But, the sewing teacher didn’t want it back (imagine that!).  Out of frustration, Dad told his sister about the situation.  War survivors are tough people.  They learn to not take nonsense, to value kinship and friendship.  One such was a friend to Dad’s brother-in-law.  He was a large man, large of stature and of voice.  He hauled the organ to the teacher’s place and told her, “here’s your organ back.  Do you want it through the door or the window?”

The money was refunded.

Two fabulous books that will give you an idea of the resilience of the Dutch people at that time are “The Diary of Anne Frank” and “The Hiding Place” by Corrie Ten Boom.  Both can be found at your local library.

A Tale of Turning Hearts

A tale of turning hearts

Yesterday, November 18th, I attended my Aunt Lugene’s funeral.  She was 11 days shy of her 93rd birthday and had been in ill health for a while.  The service was a celebration of her life.  She had been a patient Army Wife, mother, grand-, great grand-, and great-great grandmother.  “The best grandma ever”, was a phrase used by more than one grandchild.  Warm, loving, accepting were among the many descriptions.  Tears were shed, and she will be missed, but no one was inconsolable or hopeless.  This was partly due to the feeling that a wonderful woman was finally out of discomfort and in the arms of her sweetheart again and part of a unique biblical prophecy.

Malachi chapter 4 verse 6 speaks of a last-days turning of “the heart of the fathers to the children, and the heart of the children to their fathers.”  I have been to other family funerals, with the same batch of cousins and sisters, but at no time has anyone suggested a family reunion.  Oh, yeah, the basic “we only get together for weddings and funerals” comment was made at least once, but this time, the suggestion of a full family get together was made and agreed upon.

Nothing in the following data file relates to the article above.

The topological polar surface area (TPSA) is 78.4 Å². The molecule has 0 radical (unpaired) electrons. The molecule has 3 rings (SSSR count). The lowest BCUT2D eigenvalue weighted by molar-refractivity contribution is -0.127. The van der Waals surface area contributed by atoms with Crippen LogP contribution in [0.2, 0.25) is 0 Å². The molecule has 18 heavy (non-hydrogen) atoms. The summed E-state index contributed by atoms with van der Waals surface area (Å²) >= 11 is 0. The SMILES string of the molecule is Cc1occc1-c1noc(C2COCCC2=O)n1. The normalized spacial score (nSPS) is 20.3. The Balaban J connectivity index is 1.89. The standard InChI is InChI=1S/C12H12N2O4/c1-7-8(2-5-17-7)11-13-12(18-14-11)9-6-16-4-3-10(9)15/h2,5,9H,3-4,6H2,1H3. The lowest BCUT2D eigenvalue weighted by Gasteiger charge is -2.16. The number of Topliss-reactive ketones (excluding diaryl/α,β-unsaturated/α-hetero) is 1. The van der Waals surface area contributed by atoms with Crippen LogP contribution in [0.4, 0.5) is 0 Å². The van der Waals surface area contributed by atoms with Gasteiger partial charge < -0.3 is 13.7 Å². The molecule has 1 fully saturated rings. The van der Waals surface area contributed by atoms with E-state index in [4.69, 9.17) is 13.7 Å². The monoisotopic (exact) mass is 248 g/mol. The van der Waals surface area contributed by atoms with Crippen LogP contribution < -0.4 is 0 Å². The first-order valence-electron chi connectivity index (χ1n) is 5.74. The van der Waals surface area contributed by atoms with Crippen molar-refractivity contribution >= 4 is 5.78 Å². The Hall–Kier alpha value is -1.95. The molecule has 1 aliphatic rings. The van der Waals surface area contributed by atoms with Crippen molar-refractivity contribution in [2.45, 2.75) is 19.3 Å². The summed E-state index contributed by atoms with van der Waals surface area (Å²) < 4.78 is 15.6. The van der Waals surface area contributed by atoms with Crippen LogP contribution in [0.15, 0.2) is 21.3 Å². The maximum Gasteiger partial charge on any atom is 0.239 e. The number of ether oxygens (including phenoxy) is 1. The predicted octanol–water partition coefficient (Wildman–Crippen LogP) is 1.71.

Perhaps this was because Aunt Lugene was the last of the “parents”.  The last of my paternal grandparents’ children/children-in-law.  The generations officially moved up in ranks.  Death is closer to the now “old folks” (my level) especially since a cousin on that level has cancer.   I think more so it agrees perfectly with the trend to know one’s roots.  Several companies exist in many countries, to help one with genealogy.  I can think of at least two popular television shows in which people are helped to research ancestry.  Even my co-worker was bitten by the bug and has been researching her and her husband’s lines to find out just how German they are.  Turns out they better like Sauerbraten and Pumpernickel.

There can be something elevating in finding out about one’s ancestors.  My co-worker discovered she has two relations who were published poets.  They have works in the Smithsonian Institution and hob-knobbed with noted poet John Greenleaf Whittier and showman P.T. Barnum.  Pretty Cool.  Beats being related to the cheap schnook who snuck into the circus!

One can find mysteries in genealogy.  My father-in-law used to claim that the Stams were descended from royalty.  One day, we took a good look at my sister-in-law’s pedigree chart.  The father/son chain was interrupted with a mother/son link.  Her father was a Stam.  King’s mistress???

And one of these days I may find out if my dad was right when he told me one of my great-greats was an employee of Napoleon Bonaparte, who changed his name when he hightailed it to England after his boss got “fired”.   I know which great-great grandfather was a Scottish Seaman, but not which was a Knight in England’s Wars of The Roses.  And, there’s probably a horse thief in there somewhere.  Hey, they had children too.

I suppose this summer the first Hebert James Morris Family Reunion will be held.  That will be good.  Thanks for reading.